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(146 N.E.) always be viewed as nonexistent by our or decree is that of a recognized government courts, though the sole question at issue has de jure, it is still more clearly so where the to do with a transaction between the un- decree is that of a government to which recrecognized government and a citizen or sub-ognition has been denied. Neither comity nor ject of a government by which recognition public policy requires us to enforce a manhas been given. To say this might seem to date of confiscation at the behest of such a imply, for illustration, that a voluntary con-government to the prejudice either of our veyance by a British citizen to the Soviet own citizens or of those of any friendly powgovernment would be viewed as a nullity in er seeking justice in our courts. the United States on some theory that the [5] The defendant insists, however, that grantee, though recognized in Great Britain, though the Soviet decree standing by itself was without capacity to take. No such may have been inoperative in England to tersweeping declaration is essential to the de- minate the right of recourse to assets becision of the case before us. We deal now yond the territory of Russia, yet the effect with the single question whether the defend- of the trade agreement of 1921 between Great ant has an existence sufficient to subject it Britain and Soviet Russia was to extinguish to suit in the domestic forum. That is a by force of eminent domain the rights of acquestion which the law of the forum will tion of British nationals against Russian cordetermine for itself. Liability to be sued is porations, and to put their own government quite distinct from liability to be held in in place of the defendant, and of others simjudgment upon the facts developed in the ilarly situated as a substituted debtor (citsuit. We keep our ruling within these lim- ing Ware v. Hylton, 3 Dall. 199, 245, 1 L. Ed. its, and hold that the defendant is amenable 568; Gray v. U. S., 21 Ct. Cl. 340, 390 ; 2 to the process of our courts.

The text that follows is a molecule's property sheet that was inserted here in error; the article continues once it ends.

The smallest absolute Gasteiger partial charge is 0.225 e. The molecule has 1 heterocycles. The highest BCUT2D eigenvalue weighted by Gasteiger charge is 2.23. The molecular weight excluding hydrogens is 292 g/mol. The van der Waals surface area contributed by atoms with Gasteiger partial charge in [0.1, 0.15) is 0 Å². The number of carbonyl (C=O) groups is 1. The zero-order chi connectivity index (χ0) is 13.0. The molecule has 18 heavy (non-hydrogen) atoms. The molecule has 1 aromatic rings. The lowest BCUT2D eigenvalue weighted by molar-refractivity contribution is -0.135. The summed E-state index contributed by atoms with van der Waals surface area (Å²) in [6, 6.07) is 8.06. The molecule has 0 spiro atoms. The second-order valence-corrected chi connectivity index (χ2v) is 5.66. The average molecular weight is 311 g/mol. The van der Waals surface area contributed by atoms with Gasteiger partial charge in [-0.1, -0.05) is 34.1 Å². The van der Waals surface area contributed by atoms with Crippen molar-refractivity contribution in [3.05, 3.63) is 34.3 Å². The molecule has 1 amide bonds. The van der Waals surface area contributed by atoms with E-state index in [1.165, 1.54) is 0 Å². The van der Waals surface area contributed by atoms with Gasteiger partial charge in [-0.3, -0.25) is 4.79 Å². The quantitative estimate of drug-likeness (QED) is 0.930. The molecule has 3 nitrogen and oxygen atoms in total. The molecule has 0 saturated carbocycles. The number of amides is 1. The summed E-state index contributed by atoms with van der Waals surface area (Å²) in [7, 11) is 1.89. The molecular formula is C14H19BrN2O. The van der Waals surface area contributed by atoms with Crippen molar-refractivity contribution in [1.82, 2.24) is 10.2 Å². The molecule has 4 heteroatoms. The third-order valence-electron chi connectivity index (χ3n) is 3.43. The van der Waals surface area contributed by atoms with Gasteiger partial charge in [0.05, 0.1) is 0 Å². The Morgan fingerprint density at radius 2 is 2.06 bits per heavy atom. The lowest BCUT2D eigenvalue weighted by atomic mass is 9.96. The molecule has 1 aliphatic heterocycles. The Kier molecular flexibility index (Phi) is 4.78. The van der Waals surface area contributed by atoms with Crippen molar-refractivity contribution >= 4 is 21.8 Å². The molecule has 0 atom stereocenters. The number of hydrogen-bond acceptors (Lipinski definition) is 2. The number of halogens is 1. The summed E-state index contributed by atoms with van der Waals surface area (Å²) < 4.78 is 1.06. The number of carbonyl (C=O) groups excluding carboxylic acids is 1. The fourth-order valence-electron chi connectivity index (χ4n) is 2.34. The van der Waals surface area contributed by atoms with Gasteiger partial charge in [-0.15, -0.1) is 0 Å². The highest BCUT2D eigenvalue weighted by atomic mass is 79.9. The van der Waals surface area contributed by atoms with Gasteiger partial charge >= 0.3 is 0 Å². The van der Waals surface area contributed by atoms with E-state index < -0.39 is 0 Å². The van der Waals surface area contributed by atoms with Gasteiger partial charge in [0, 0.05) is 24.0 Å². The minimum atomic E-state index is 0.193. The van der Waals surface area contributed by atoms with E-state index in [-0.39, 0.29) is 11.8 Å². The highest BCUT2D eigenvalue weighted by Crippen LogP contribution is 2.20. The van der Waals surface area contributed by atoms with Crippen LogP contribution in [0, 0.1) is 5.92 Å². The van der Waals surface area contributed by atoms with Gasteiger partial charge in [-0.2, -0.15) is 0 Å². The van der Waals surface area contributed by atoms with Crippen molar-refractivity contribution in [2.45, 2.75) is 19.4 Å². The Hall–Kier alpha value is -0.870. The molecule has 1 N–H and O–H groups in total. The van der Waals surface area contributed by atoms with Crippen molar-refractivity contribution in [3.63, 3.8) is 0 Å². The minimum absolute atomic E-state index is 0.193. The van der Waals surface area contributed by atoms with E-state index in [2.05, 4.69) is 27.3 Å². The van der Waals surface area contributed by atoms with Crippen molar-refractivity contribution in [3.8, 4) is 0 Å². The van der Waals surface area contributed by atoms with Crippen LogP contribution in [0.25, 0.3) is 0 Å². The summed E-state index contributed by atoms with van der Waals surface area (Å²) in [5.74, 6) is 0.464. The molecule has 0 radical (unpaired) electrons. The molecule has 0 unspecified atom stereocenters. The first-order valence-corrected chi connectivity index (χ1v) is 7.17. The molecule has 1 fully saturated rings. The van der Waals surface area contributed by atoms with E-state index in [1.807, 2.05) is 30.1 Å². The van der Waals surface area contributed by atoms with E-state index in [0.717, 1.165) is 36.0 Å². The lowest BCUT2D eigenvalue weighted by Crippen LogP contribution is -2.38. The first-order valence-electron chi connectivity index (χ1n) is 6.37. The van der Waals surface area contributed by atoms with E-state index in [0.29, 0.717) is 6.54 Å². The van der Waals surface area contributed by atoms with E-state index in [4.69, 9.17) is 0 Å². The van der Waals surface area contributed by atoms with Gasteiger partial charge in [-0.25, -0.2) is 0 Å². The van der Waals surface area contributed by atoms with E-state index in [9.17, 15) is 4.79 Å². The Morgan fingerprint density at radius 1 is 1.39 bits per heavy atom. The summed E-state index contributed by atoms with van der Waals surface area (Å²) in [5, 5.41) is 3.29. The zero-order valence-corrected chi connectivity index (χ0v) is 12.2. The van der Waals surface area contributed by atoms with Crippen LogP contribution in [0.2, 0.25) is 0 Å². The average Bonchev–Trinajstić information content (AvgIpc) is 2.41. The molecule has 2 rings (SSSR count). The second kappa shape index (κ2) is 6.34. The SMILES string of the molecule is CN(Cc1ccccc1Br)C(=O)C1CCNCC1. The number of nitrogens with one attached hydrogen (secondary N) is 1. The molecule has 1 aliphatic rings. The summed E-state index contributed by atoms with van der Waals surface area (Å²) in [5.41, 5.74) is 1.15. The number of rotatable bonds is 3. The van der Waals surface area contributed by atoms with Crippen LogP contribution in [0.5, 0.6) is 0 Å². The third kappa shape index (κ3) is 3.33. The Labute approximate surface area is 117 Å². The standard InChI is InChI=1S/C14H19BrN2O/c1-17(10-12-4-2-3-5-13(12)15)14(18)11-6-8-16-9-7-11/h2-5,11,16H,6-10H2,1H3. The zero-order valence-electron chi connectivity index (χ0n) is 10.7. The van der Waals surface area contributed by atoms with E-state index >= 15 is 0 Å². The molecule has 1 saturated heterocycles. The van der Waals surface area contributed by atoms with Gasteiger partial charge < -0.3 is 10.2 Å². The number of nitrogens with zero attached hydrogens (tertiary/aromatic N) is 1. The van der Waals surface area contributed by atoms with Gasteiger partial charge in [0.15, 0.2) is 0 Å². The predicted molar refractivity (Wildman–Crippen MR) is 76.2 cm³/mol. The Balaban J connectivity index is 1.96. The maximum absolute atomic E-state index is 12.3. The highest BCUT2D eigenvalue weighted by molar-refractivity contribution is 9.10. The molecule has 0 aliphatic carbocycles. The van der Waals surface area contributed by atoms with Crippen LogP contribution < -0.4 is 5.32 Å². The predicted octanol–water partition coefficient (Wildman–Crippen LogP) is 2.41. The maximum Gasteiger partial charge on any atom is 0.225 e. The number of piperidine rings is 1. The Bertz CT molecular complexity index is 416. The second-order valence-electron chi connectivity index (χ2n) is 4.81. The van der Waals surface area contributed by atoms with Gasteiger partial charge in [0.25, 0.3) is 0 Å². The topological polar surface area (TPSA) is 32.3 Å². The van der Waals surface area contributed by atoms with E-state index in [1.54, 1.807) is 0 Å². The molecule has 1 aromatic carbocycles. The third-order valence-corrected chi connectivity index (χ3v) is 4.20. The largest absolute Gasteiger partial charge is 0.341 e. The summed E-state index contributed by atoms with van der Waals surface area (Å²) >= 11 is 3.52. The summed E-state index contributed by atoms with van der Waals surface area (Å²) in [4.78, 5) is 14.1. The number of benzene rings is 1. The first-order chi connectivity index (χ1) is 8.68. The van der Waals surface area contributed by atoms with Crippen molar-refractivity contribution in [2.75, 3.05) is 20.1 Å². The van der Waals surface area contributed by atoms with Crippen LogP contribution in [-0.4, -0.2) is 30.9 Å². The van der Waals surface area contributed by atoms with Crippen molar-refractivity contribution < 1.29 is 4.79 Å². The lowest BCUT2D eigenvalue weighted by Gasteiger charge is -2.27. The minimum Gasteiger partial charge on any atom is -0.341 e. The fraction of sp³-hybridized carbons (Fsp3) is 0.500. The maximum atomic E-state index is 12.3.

Wharton, Digest Int. Law, p. 709, $ 248; cf. (3) If existence be assumed, the question Hijo v. U. S., 194 U. S. 315, 323, 24 S. Ct. remains whether liability has been extin- 727, 48 L. Ed. 994; The Blonde, 1922, 1 App. guished. Was it extinguished by the Soviet

Cas. 335).

We pass the question whether decree canceling or releasing the debts of the such an agreement, if made, would be disrenationalized companies? If not, was it ex- garded by our courts because of our refusal tinguished by the action of Great Britain in to recognize the existence as a government negotiating the trade agreement of 1921? As of one of the parties to the compact. We to the Soviet decree, we think its attempted assume, though we are not required to deextinguishment of liabilities is brutum ful- cide, that if the compact existed we would men, in England as well as here, and this not treat it as a nullity. A sufficient answer whether the government attempting it has is that no such substitution of liabilities was been recognized or not.

Russia might ter

established by the trade agreement minate the liability of Russian corporations thought of in its making. All that the trade in Russian courts or under Russian law. Its agreement does is to declare the principles fiat to that effect could not constrain the upon which a general peace treaty, if made, courts of other sovereignties, if assets of the will be concluded. The Russian government debtor were available for seizure in the ju- declares that it recognizes in principle that risdiction of the forum.

Barth v. Backus, it is liable to pay compensation to private per140 N. Y. 230, 35 N. E. 425, 23 L. R. A. 47,

sons who have supplied goods or services to 37 Am. St. Rep. 545; Matter of People (City Russia for which they have not been paid. Equitable Fire Ins. Co.), 238 N. Y. 147, 152, The British government makes a correspond144 N. E. 484; cf. Matter of Barnetts' ing declaration. Plaintiff's claim is neither Trusts

, 1902, 1 Ch. 847. The decree invoked for goods nor for services, even if a recogniby the defendant is not in any true sense a

tion in principle of a duty of reparation were decree of bankruptcy, though even if it were thought to be important. Beyond this, both there would be limits to its extraterritorial parties declare that:

"All claims of either party or of its nationals (4) A decree of bankruptcy presupposes a against the other party in respect of property, distribution of the assets for the benefit of or rights, or in respect of obligations incurred creditors, and this decree is one of confisca- by the existing or former governments of eition, appropriating the assets for the benefit the formal general peace treaty referred to in

ther country shall be equitably dealt with in of the Soviet republic. One government does

the preamble."
not execute the tax laws of another (State
of Colorado v. Harbeck, 232 N. Y. 71, 82, 133

We are to observe that the claims here N. E. 357), nor help another in enforcing a mentioned are those, not against a Russian penalty or forfeiture (Loucks v. Standard Oil citizen or corporation, but against the RusCo. of New York, 224 N. Y. 99, 102, 120 N. E. sian government; and that even as to these 198)